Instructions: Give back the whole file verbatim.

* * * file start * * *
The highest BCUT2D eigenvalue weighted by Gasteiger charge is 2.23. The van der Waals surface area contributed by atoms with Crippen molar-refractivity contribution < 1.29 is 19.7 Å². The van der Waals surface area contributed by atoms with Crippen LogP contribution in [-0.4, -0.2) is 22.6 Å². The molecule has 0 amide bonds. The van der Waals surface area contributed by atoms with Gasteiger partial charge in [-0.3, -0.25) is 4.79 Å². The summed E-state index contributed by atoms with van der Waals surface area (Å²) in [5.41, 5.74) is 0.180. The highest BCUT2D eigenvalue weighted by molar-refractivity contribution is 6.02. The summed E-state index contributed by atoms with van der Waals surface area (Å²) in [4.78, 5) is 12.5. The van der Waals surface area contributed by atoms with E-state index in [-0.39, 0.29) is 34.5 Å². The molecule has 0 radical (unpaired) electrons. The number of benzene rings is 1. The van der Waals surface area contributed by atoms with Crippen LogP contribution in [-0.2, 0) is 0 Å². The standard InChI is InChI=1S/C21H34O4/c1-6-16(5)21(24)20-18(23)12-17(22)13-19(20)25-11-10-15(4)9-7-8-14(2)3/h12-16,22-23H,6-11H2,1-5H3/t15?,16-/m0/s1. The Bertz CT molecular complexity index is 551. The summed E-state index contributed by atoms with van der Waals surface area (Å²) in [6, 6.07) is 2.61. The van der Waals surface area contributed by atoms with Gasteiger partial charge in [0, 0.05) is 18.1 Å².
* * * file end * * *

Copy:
The highest BCUT2D eigenvalue weighted by Gasteiger charge is 2.23. The van der Waals surface area contributed by atoms with Crippen molar-refractivity contribution < 1.29 is 19.7 Å². The van der Waals surface area contributed by atoms with Crippen LogP contribution in [-0.4, -0.2) is 22.6 Å². The molecule has 0 amide bonds. The van der Waals surface area contributed by atoms with Gasteiger partial charge in [-0.3, -0.25) is 4.79 Å². The summed E-state index contributed by atoms with van der Waals surface area (Å²) in [5.41, 5.74) is 0.180. The highest BCUT2D eigenvalue weighted by molar-refractivity contribution is 6.02. The summed E-state index contributed by atoms with van der Waals surface area (Å²) in [4.78, 5) is 12.5. The van der Waals surface area contributed by atoms with E-state index in [-0.39, 0.29) is 34.5 Å². The molecule has 0 radical (unpaired) electrons. The number of benzene rings is 1. The van der Waals surface area contributed by atoms with Crippen LogP contribution in [-0.2, 0) is 0 Å². The standard InChI is InChI=1S/C21H34O4/c1-6-16(5)21(24)20-18(23)12-17(22)13-19(20)25-11-10-15(4)9-7-8-14(2)3/h12-16,22-23H,6-11H2,1-5H3/t15?,16-/m0/s1. The Bertz CT molecular complexity index is 551. The summed E-state index contributed by atoms with van der Waals surface area (Å²) in [6, 6.07) is 2.61. The van der Waals surface area contributed by atoms with Gasteiger partial charge in [0, 0.05) is 18.1 Å².